By Hannah Elliott, Los Angeles
Going into the test drive for the 2022 Audi e-tron GT last week, my main mission was to figure out how it compares with the Porsche Taycan.
After all, Porsche’s excellent electric sedan beat the e-tron GT to market by a year and will be, by far, its biggest competitor outside of Tesla.
Both exceed the Tesla Model S in exterior aesthetics, build quality, interior craftsmanship, and infotainment ease.
Both command groups of brand loyalists while escaping the cultish fervor of the Musk-ites who troll anyone who speaks a word against their blessed leader … so let me speak no more about Tesla Inc. for now.
The e-tron GT has to be more than just a re-bodied Taycan with the four-ring badge slapped on the front, right? (That’s all anyone ever asks me when they hear I am writing about it.)
There had to be something more to it than that. As I drove up to the house in Calabasas, Calif., that was hosting the test drive, the question kept gnawing at me. I had to find out for myself.
Here’s what I knew before my drive through the canyons the Kardashians made famous: Even casual observers can see that the e-tron GT is more svelte than the Taycan, that its roofline is sleeker—in fact, it has the lowest roofline of any Audi outside of the R8.
This aggressive stance is enhanced by 21-inch set wheels cut like blades and brilliant LED headlights that are rimmed along the inside in electric blue.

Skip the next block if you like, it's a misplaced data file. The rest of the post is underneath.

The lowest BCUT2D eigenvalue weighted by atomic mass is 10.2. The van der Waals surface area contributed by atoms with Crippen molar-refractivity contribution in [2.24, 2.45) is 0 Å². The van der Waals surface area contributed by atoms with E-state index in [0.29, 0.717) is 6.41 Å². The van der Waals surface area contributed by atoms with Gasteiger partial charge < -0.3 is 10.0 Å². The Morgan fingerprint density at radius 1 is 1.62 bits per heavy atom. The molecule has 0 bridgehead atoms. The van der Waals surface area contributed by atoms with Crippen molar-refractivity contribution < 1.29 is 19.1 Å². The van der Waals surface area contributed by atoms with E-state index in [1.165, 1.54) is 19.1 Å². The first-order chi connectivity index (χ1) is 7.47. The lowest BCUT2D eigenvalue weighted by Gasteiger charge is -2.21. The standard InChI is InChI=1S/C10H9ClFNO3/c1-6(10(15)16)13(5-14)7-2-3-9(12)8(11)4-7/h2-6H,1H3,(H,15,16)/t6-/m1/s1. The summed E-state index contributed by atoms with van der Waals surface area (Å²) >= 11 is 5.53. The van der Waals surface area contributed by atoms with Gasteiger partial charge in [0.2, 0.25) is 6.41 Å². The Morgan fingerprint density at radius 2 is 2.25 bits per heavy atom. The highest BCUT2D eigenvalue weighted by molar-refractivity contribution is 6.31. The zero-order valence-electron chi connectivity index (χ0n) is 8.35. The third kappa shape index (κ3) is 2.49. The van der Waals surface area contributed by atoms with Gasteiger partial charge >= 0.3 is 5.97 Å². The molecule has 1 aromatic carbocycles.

A red rear taillight spans the entire back side like a rapier. The e-tron GT’s side is split by a carved vent in the front and a suggestive bulge in the rear over the wheels.
A panoramic glass roof comes standard on the base GT; higher-tuned, more expensive RS versions come standard with a carbon fiber ceiling (on those, the glass roof is optional).
The message here is futuristic cool. Parked next to each other, the e-tron GT looks like the Taycan on a keto diet—shredded.
But even though the exterior is fresh, the interior remains familiar: It feels like every other Audi I’ve driven in recent memory.
That was the biggest thing that hit me when I jumped inside with nary a directive from Audi staffers on how to operate this electric machine, other than a simple, “Key’s in it.”
I didn’t need any directions, anyway. This, I think, will be welcome to the Audi faithful, who come to the car simply because they trust the brand. (Audi expects they’ll account for half of the e-tron GT buyers, the majority of which will be in the U.S.)
If you loved Audi interiors before, you’ll love them now, too.
The most notable new element in the e-tron GT is the Tic Tac-box-size “shifter” that moves the car from neutral to reverse or drive.